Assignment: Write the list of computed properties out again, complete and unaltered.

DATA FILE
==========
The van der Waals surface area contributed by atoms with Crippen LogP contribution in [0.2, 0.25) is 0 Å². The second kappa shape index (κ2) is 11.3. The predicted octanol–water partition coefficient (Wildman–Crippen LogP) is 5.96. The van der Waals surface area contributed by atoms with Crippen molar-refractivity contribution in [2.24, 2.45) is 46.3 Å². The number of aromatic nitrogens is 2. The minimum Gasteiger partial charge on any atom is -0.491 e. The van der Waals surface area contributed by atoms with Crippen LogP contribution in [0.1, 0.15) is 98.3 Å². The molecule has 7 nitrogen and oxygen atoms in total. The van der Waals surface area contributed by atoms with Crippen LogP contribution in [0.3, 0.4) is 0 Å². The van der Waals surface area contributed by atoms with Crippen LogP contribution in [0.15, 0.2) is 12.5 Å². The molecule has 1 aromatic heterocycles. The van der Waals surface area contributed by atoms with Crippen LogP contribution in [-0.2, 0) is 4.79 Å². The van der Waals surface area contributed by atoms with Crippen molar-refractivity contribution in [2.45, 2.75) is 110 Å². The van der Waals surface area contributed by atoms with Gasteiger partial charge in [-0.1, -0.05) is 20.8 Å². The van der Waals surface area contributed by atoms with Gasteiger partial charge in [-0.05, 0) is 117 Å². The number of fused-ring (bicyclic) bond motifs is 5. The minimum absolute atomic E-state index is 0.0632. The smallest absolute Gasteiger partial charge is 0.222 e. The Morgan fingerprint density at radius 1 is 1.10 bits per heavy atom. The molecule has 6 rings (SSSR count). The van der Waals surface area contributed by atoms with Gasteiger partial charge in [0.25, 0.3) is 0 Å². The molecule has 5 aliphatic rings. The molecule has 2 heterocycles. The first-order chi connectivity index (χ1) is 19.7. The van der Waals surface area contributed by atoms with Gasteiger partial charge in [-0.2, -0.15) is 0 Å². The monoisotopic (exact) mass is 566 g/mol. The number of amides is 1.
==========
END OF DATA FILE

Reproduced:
The van der Waals surface area contributed by atoms with Crippen LogP contribution in [0.2, 0.25) is 0 Å². The second kappa shape index (κ2) is 11.3. The predicted octanol–water partition coefficient (Wildman–Crippen LogP) is 5.96. The van der Waals surface area contributed by atoms with Crippen molar-refractivity contribution in [2.24, 2.45) is 46.3 Å². The number of aromatic nitrogens is 2. The minimum Gasteiger partial charge on any atom is -0.491 e. The van der Waals surface area contributed by atoms with Crippen LogP contribution in [0.1, 0.15) is 98.3 Å². The molecule has 7 nitrogen and oxygen atoms in total. The van der Waals surface area contributed by atoms with Crippen LogP contribution in [0.3, 0.4) is 0 Å². The van der Waals surface area contributed by atoms with Crippen LogP contribution in [0.15, 0.2) is 12.5 Å². The molecule has 1 aromatic heterocycles. The van der Waals surface area contributed by atoms with Crippen LogP contribution in [-0.2, 0) is 4.79 Å². The van der Waals surface area contributed by atoms with Crippen molar-refractivity contribution in [2.45, 2.75) is 110 Å². The van der Waals surface area contributed by atoms with Gasteiger partial charge in [-0.1, -0.05) is 20.8 Å². The van der Waals surface area contributed by atoms with Gasteiger partial charge in [-0.05, 0) is 117 Å². The number of fused-ring (bicyclic) bond motifs is 5. The minimum absolute atomic E-state index is 0.0632. The smallest absolute Gasteiger partial charge is 0.222 e. The Morgan fingerprint density at radius 1 is 1.10 bits per heavy atom. The molecule has 6 rings (SSSR count). The van der Waals surface area contributed by atoms with Gasteiger partial charge in [0.25, 0.3) is 0 Å². The molecule has 5 aliphatic rings. The molecule has 2 heterocycles. The first-order chi connectivity index (χ1) is 19.7. The van der Waals surface area contributed by atoms with Gasteiger partial charge in [-0.2, -0.15) is 0 Å². The monoisotopic (exact) mass is 566 g/mol. The number of amides is 1.